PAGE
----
13. Hi krow36 Couldn't find the thread where you asked me about Mr. Simon's terrific articles. Here they are: https://www.morningstar.com/articles/902822/scott-simon-article-archive.html Steve
  14. sschullo

    Potential crash?

    We have all planned for growth and downturns. Stick with your plan no matter what.
  15. sschullo

    Fire Savers Race To Retirement

    They are hoping for a January or February release.
  16. sschullo

    Vets come in, help the rookies

    Hey Dustin!!! What is your problem! :- ) LOLs! Making $80.00 an hour and TIPS driving boats as a summer job! Wow!!!! That's great. Seriously, for me, I was at one school for 14 years (out of the four different schools I taught plus UCLA extension), and I needed a change. I was the computer lab teacher and classroom teacher. It was very refreshing to me to have an outside the classroom position for a few years and then go back into the classroom, made me a better teacher. But we all know teachers who have taught the same grade, same subject, same classroom, same school for 30-40 years and still are passionate and enthusiastic. THAT'S NOT ME! I love change, and I get passionate and excited about change, because I got out of my comfort level and met new teachers, new principals, new schools. That's exciting for me, but I know it isn't for everybody, most people do not like change.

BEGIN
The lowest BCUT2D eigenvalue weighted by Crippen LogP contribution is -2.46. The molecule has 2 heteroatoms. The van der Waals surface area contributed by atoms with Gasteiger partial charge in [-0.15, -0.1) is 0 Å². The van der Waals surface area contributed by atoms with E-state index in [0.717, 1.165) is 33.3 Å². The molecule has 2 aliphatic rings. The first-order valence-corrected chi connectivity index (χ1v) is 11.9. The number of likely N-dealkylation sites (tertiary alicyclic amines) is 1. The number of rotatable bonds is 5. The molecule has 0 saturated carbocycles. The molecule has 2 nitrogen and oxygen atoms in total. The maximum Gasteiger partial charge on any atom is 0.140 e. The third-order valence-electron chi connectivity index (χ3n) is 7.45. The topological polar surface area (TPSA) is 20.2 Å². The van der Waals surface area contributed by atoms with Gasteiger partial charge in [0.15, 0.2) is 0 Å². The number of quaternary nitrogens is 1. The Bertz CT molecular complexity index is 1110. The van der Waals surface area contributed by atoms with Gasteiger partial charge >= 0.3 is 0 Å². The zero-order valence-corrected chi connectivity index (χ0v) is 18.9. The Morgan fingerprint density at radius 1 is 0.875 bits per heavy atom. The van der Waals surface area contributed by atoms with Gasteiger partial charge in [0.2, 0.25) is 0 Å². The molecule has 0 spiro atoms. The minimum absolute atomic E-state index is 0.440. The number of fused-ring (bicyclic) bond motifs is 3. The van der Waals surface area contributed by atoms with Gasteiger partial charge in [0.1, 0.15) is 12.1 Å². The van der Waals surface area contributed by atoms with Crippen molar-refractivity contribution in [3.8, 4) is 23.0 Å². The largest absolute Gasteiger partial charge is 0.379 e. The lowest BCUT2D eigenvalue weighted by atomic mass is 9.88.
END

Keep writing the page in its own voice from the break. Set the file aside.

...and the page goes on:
17. sschullo

    Vets come in, help the rookies